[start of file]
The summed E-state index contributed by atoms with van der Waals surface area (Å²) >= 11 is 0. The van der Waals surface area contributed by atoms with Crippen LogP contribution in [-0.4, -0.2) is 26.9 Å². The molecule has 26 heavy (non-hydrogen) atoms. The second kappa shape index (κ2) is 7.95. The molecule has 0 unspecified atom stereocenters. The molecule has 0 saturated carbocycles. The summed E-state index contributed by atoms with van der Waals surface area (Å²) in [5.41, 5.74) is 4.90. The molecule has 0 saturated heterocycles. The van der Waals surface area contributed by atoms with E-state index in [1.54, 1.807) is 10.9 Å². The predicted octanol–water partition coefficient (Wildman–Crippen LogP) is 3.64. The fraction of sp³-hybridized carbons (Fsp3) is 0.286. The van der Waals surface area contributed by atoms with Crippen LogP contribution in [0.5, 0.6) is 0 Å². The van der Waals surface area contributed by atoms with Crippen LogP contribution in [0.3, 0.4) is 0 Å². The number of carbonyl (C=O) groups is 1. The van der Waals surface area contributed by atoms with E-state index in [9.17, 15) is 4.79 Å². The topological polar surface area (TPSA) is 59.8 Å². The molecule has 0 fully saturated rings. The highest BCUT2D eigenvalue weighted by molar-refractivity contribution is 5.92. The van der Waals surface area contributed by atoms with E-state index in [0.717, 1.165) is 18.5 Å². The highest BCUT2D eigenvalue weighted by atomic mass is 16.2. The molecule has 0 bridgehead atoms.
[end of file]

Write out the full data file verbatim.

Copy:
The summed E-state index contributed by atoms with van der Waals surface area (Å²) >= 11 is 0. The van der Waals surface area contributed by atoms with Crippen LogP contribution in [-0.4, -0.2) is 26.9 Å². The molecule has 26 heavy (non-hydrogen) atoms. The second kappa shape index (κ2) is 7.95. The molecule has 0 unspecified atom stereocenters. The molecule has 0 saturated carbocycles. The summed E-state index contributed by atoms with van der Waals surface area (Å²) in [5.41, 5.74) is 4.90. The molecule has 0 saturated heterocycles. The van der Waals surface area contributed by atoms with E-state index in [1.54, 1.807) is 10.9 Å². The predicted octanol–water partition coefficient (Wildman–Crippen LogP) is 3.64. The fraction of sp³-hybridized carbons (Fsp3) is 0.286. The van der Waals surface area contributed by atoms with Crippen LogP contribution in [0.5, 0.6) is 0 Å². The van der Waals surface area contributed by atoms with Crippen LogP contribution in [0.3, 0.4) is 0 Å². The number of carbonyl (C=O) groups is 1. The van der Waals surface area contributed by atoms with E-state index in [9.17, 15) is 4.79 Å². The topological polar surface area (TPSA) is 59.8 Å². The molecule has 0 fully saturated rings. The highest BCUT2D eigenvalue weighted by molar-refractivity contribution is 5.92. The van der Waals surface area contributed by atoms with E-state index in [0.717, 1.165) is 18.5 Å². The highest BCUT2D eigenvalue weighted by atomic mass is 16.2. The molecule has 0 bridgehead atoms.